Guiton, the mayor, kept a dagger on the city council-table to stab any man who should speak of surrender; some, who spoke of yielding, he ordered to execution as seditious. When a friend showed him a person dying of hunger, he said: “Does that astonish you? Both you and I must come to that!” When another told him that multitudes were perishing he said, “Provided one remains to hold the city gate, I ask nothing more.”
But at last even Guiton had to yield. After the siege had lasted more than a year, after five thousand were found remaining out of fifteen thousand, after a mother had been seen to feed her child with her own blood, the Cardinal’s policy became too strong for him. The people yielded and Richelieu entered the city as master.
And now the victorious statesman showed a greatness of soul to which all the rest of his life was as nothing. He was a Catholic cardinal; the Rochellois were Protestants; he was a stern ruler; they were rebellious subjects who had long worried and almost impoverished him; all Europe, therefore, looked for a retribution more terrible than any in history.
Richelieu allowed nothing of the sort. He destroyed the old franchises of the city, for they were incompatible with that royal authority which he so earnestly strove to build. But this was all. He took no vengeance; he allowed the Protestants to worship as before; he took many of them into the public service, and to Guiton he showed marks of respect. He stretched forth that strong arm of his over the city and warded off all harm. He kept back greedy soldiers from pillage; he kept back bigot priests from persecution.
Years before this he had said, “The diversity of religions may indeed create a division in the other world, but not in this.” At another time he wrote, “Violent remedies only aggravate spiritual diseases.” And he was now so tested that these expressions were found to embody not merely an idea, but a belief. For when the Protestants in La Rochelle, though thus owing tolerance — and even existence — to a Catholic, vexed Catholics in a spirit most intolerant, even that could not force him to abridge the religious liberties he had given.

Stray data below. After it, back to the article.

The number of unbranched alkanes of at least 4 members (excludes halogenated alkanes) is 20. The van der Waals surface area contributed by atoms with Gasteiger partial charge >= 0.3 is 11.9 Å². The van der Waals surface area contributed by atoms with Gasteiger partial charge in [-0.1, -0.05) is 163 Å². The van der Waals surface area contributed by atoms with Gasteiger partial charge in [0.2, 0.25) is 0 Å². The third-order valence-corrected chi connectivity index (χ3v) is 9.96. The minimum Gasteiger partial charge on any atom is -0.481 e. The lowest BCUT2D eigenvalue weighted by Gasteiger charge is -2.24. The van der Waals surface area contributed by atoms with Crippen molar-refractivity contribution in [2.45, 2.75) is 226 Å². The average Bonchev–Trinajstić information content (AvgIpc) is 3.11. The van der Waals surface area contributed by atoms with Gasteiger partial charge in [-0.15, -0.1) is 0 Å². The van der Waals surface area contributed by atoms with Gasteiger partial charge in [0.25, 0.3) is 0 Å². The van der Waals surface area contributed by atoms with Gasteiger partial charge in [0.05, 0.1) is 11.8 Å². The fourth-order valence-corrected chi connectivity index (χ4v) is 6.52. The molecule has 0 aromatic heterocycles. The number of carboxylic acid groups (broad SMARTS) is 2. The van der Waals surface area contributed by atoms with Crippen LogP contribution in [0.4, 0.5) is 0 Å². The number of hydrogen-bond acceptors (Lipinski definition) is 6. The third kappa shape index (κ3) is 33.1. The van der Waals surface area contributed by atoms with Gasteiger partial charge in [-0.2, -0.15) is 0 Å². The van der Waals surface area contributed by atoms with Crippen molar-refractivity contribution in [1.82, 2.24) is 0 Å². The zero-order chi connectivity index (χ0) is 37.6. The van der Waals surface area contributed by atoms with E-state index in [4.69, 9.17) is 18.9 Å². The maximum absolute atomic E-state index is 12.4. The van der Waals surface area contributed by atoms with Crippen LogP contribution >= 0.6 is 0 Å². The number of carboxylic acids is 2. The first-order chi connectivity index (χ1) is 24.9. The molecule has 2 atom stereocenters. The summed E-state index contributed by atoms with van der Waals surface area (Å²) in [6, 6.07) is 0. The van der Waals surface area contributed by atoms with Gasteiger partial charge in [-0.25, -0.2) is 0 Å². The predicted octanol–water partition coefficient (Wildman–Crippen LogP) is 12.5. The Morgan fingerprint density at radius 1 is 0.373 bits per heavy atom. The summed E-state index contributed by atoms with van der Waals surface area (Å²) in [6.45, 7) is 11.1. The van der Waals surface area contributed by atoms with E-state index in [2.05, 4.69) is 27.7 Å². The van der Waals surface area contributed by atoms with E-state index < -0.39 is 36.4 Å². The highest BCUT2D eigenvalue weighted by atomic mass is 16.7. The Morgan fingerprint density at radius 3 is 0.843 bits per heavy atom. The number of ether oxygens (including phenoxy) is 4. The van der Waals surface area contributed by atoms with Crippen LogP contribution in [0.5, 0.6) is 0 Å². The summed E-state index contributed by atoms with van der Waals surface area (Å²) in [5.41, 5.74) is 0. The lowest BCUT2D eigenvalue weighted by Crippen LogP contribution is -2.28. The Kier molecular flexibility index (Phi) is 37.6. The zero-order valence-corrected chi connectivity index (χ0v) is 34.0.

He saw beyond his time, not only beyond Catholics, but beyond Protestants. Two years after that great example of toleration in La Rochelle, Nicholas Antoine was executed for apostasy from Calvinism at Geneva. And for his leniency Richelieu received the titles of “Pope of the Protestants” and “Patriarch of the Atheists.” But he had gained the first great object of his policy, and he would not abuse it: he had crushed the political power of the Huguenots forever.
Let us turn now to the second great object of his policy. He must break the power of the nobility: on that condition alone could France have strength and order, and here he showed his daring at the outset. “It is iniquitous,” he was wont to tell the King, “to try to make an example by punishing the lesser offenders; they are but trees which cast no shade: it is the great nobles who must be disciplined.”
It was not long before he had to begin this work — and with the highest — with no less a personage than Gaston, Duke of Orléans, favorite son of Mary, brother of the King. He who thinks shall come to a higher idea of Richelieu’s boldness when he remembers that for many years after this Louis was childless and sickly, and that during all those years Richelieu might awake any morning to find Gaston — king.